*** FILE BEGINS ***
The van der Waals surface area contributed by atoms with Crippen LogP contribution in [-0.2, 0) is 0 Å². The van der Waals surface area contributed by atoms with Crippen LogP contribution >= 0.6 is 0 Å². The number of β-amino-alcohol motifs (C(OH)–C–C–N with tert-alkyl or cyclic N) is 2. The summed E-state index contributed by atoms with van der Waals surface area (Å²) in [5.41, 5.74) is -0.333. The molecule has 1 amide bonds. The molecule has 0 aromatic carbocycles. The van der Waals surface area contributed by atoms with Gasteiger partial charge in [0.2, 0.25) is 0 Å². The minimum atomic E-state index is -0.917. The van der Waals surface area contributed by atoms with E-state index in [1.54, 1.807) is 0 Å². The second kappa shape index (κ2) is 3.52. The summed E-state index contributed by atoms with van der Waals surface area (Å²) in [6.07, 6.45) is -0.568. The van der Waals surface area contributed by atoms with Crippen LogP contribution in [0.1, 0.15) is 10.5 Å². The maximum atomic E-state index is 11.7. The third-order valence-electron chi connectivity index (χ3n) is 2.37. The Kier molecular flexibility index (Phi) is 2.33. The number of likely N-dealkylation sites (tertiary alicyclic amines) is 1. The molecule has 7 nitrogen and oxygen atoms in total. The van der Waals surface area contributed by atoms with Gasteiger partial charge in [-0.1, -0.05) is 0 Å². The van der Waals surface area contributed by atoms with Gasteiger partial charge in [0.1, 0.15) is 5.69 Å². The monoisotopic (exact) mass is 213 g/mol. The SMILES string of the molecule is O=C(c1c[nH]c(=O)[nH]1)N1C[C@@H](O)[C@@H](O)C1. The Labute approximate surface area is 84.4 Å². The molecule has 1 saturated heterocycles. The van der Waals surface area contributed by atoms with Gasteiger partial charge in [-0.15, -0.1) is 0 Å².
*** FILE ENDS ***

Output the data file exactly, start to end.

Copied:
The van der Waals surface area contributed by atoms with Crippen LogP contribution in [-0.2, 0) is 0 Å². The van der Waals surface area contributed by atoms with Crippen LogP contribution >= 0.6 is 0 Å². The number of β-amino-alcohol motifs (C(OH)–C–C–N with tert-alkyl or cyclic N) is 2. The summed E-state index contributed by atoms with van der Waals surface area (Å²) in [5.41, 5.74) is -0.333. The molecule has 1 amide bonds. The molecule has 0 aromatic carbocycles. The van der Waals surface area contributed by atoms with Gasteiger partial charge in [0.2, 0.25) is 0 Å². The minimum atomic E-state index is -0.917. The van der Waals surface area contributed by atoms with E-state index in [1.54, 1.807) is 0 Å². The second kappa shape index (κ2) is 3.52. The summed E-state index contributed by atoms with van der Waals surface area (Å²) in [6.07, 6.45) is -0.568. The van der Waals surface area contributed by atoms with Crippen LogP contribution in [0.1, 0.15) is 10.5 Å². The maximum atomic E-state index is 11.7. The third-order valence-electron chi connectivity index (χ3n) is 2.37. The Kier molecular flexibility index (Phi) is 2.33. The number of likely N-dealkylation sites (tertiary alicyclic amines) is 1. The molecule has 7 nitrogen and oxygen atoms in total. The van der Waals surface area contributed by atoms with Gasteiger partial charge in [-0.1, -0.05) is 0 Å². The van der Waals surface area contributed by atoms with Gasteiger partial charge in [0.1, 0.15) is 5.69 Å². The monoisotopic (exact) mass is 213 g/mol. The SMILES string of the molecule is O=C(c1c[nH]c(=O)[nH]1)N1C[C@@H](O)[C@@H](O)C1. The Labute approximate surface area is 84.4 Å². The molecule has 1 saturated heterocycles. The van der Waals surface area contributed by atoms with Gasteiger partial charge in [-0.15, -0.1) is 0 Å².